The X11 server does not need any old terminal device. It specifically needs a kernel virtual terminal device.
This is because it isn't using the terminal for general terminal I/O. It is using the terminal as a way of negotiating sharing I/O devices between it and the terminal emulator program that is built into the kernel. Using a protocol that is specific to kernel virtual terminal devices, which involves
ioctl()s that only that type of device understands and sending signals to processes, it can negotiate when it is in charge of the display and Human Input Devices (HIDs) and when the kernel built-in terminal emulator program is.
(On Linux, this is the primary use of the KVT, with I/O routed through other devices entirely, and it being the controlling terminal is almost, but not quite, a side effect of fact that the X11 server opens the KVT device in a session that has no controlling terminal. On the BSDs, things are more complex, as the KVT device is also a way of accessing the framebuffer and HID input, albeit not as good a one as accessing the underlying USB HIDs if they are USB. However, on FreeBSD at least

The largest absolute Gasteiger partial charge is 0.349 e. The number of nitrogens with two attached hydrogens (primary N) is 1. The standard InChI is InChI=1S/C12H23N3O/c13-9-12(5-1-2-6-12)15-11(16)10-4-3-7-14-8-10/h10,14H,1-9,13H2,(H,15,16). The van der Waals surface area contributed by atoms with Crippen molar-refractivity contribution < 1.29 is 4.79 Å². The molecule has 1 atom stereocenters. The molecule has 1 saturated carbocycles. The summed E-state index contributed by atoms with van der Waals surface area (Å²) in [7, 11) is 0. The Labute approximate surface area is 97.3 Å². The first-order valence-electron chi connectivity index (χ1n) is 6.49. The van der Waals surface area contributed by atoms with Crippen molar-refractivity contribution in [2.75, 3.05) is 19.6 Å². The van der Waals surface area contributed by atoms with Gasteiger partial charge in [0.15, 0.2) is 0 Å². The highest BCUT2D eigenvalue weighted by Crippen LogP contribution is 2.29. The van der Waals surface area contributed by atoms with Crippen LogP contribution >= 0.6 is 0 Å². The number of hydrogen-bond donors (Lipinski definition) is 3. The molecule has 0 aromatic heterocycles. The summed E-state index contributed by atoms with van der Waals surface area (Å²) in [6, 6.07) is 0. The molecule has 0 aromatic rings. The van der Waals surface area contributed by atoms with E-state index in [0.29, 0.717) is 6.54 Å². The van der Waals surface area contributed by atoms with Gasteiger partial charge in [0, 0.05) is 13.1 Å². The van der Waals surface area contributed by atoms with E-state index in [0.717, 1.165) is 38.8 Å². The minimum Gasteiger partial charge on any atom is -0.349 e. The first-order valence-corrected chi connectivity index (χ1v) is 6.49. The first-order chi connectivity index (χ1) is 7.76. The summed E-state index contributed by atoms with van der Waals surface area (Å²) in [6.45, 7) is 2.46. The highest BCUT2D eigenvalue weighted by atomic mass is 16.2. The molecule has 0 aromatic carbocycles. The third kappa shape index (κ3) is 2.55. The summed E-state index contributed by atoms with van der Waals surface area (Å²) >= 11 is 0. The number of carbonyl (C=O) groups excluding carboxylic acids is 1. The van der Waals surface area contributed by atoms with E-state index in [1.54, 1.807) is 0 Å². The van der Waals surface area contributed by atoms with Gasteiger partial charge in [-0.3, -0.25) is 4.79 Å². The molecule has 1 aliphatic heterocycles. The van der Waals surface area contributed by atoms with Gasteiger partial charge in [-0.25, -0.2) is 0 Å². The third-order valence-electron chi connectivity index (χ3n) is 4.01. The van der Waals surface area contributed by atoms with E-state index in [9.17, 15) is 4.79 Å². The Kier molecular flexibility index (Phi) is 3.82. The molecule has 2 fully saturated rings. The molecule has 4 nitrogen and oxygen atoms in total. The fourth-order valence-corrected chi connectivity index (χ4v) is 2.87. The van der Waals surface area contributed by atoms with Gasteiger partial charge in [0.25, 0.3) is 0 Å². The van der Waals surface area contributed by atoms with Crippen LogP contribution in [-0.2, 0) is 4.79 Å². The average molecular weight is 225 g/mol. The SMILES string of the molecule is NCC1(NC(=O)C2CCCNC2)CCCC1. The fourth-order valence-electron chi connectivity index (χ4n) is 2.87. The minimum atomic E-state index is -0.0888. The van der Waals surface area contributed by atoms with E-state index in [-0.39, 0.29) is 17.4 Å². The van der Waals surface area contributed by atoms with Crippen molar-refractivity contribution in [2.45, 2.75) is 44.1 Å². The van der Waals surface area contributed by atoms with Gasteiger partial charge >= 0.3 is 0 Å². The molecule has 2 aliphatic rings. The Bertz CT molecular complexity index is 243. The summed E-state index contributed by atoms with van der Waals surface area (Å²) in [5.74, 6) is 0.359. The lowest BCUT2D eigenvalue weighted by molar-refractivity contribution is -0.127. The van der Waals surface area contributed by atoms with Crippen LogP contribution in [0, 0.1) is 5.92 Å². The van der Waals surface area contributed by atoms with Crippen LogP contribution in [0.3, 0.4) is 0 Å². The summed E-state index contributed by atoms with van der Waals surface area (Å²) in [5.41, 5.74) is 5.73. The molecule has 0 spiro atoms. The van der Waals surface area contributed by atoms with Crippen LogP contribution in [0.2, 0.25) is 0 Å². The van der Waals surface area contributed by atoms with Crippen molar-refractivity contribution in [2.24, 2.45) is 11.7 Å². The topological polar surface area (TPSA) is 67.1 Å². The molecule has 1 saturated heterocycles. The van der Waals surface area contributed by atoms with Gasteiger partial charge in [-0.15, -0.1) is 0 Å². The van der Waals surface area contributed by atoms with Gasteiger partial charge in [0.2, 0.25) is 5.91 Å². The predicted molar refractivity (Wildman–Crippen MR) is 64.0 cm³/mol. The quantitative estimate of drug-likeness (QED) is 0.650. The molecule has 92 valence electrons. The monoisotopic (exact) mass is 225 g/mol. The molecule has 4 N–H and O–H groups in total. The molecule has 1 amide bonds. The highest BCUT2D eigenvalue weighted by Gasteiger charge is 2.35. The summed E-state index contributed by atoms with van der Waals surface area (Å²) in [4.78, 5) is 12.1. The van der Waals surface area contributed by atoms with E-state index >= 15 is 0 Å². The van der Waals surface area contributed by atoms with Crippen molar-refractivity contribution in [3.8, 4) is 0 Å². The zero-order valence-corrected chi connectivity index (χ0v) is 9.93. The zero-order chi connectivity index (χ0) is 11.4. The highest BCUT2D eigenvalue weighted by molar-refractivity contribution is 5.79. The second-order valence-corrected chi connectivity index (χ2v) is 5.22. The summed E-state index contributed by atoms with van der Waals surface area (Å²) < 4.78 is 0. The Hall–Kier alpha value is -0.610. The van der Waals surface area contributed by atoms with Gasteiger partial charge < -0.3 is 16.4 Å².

Xorg does not end up with the KVT as its controlling terminal in the first place, because on FreeBSD simply opening a terminal device never automatically makes it one's controlling terminal, and the question is moot because the
Xorg process actually does not have a controlling terminal in normal operation.)
If the kernel's built-in terminal emulator is not using a particular display device or HID, which can be arranged with some effort (in ways that are well beyond the scope of this answer), then the device sharing is unnecessary and the X11 server can just "own" the device(s) all of the time. Moreover, if the kernel has been built without the built-in terminal emulator, there is nothing to negotiate with. Similarly, if an X11 server isn't actually using any I/O devices in the first place (as is the case with the
Xvnc program) a mechanism for negotiating the ownership of I/O devices is unnecessary.